A cheeky nod to Hong Kong’s cultural past, this unmarked Kennedy Town gem is filled with references to the city’s traditions, such as birdcages, historical photographs, and an impressive collection of weird and wonderful trinkets. There’s also a costume dress-up closet for you to create the ultimate selfie, as well as two hidden swings that can be enjoyed if you ask the bar staff nicely. Make sure to check out the Missy Ho’s Fizz cocktail (a twist of whiskey sour with a dash of Absinthe and fizz of soda) as well as the “funky fusion cuisine”, which includes things like Spicy Salmon Rolls, Teriyaki, and a delicious Pecan Caramel Chocolate Pudding. Yum!
Missy Ho’s, G/F, Sincere Western House, 48 Forbes Street, Kennedy Town
Tai Lung Fung
One of our favourite hidden bars in Hong Kong – ode to its shabby chic appearance and old-school Hong Kong vibe – is Tai Lung Fung. Old photos and memorabilia from the 1960s make up the fun interior of this quirky bar, which pays homage to the city’s cultural past, and is often packed with punters overflowing on to the street. Here you can find home-brewed alcoholic drinks and a huge menu of cocktails at just $45 a pop during happy hour (from noon until 9pm), plus some tasty street food to boot. Playful, low-key, and full of personality, this charming hidden gem earns a well-deserved spot on our list.
Tai Lung Fung, 5 – 9 Hing Wan St, Wan Chai
Tucked away down a dark, narrow alleyway, marked only by a few flickering candles on the ground, lies a staircase leading up to a dark and broody land filled with hard liquor and dreamy cocktails. This seductively hidden bar oozes a sophisticated colonial vibe with rich vintage furniture, antique knick-knacks, and the occasional mounted stag head working together to create a country manor house feel, made all the more dramatic by the ultra-dim lighting – be careful where you step. Aside from boasting an impressive collection of taxidermy and human skulls (yep, you read that right), Stockton homes a secret cigar room which only requires a minimum spend of $150 to enter. But don’t be put off if you’re not a hardcore liquor lover, as there are some beautifully crafted cocktails on offer here – namely the new Minds Undone Series, which invites you to “bask in the wonderful craziness” of literature’s greatest treasures. The P. Scott Fitzgerald inspired Tender Addict is sensational in both flavour and presentation. There’s a reason this place is 8th on Asia’s 50 Best Bars list for 2017.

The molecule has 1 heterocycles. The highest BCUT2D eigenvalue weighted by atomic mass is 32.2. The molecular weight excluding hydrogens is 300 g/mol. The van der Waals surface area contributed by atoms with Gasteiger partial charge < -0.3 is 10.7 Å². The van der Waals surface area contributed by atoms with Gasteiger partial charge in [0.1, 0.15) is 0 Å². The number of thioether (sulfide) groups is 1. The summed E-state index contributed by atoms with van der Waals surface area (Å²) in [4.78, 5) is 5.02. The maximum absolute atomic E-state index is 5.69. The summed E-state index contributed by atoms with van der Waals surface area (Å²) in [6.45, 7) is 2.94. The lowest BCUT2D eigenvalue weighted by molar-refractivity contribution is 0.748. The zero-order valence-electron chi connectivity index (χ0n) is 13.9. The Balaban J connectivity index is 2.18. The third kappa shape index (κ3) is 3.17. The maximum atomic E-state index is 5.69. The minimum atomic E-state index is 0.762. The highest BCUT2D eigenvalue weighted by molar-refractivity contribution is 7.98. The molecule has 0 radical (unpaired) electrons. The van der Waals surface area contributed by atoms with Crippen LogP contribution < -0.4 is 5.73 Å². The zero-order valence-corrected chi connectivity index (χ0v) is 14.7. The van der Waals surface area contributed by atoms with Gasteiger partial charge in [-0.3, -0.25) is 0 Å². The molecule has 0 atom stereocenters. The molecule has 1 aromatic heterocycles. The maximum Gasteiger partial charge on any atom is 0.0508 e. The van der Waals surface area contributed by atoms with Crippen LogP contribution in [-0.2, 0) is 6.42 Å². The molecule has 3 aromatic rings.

Stockton, 32 Wyndham Street, Central
On the "Dark Side"
Scarlett Café & Wine Bar
Not a speakeasy as such, but certainly off the beaten track, is Scarlett Café & Wine Bar, a cosy venue tucked away on Austin Avenue in Tsim Sha Tsui. Spread over two floors, and open for breakfast, lunch, and dinner, this modern venue has a chic French bistro vibe, with blackboard menus, metal and wooden decor, and an open kitchen serving up a range of tasty tapas, dreamy cheese boards, and great value French wines. Not only home to one of our favourite happy hour deals, where you get to enjoy 50% off drinks every day of the week, it also hosts monthly wine masterclasses and live music events. With a restaurant upstairs, and casual bar opening onto the street downstairs, this hidden gem on the “dark side” is perfect for date night too!
Scarlett Café & Wine Bar, 2 Austin Ave Tsim Sha Tsui, Kowloon
Size isn’t everything, and while classic American style bar Butler may be small, it’s certainly not lacking in personality. Seating only ten guests along the counter and twelve spread across two tables, this Japanese run watering hole is the ideal spot to enjoy a quiet drink in an intimate setting. No wonder then that it’s the bar of choice for many Japanese businessmen in Hong Kong who admire the bartenders’ ability to showcase the precision of Japanese cocktail-making techniques and whip them up whatever bespoke creations they desire. That, and the fact that they’re dressed up in Casablanca-style white dinner jackets – smooth. Be sure to come early to grab one of the few seats available, and if whiskey is your spirit of choice, make sure to check out the whiskey bar upstairs – with over 200 different types on offer, you definitely won’t be disappointed.
Butler, 5/F, Mody House, 30 Mody Road, Tsim Sha Tsui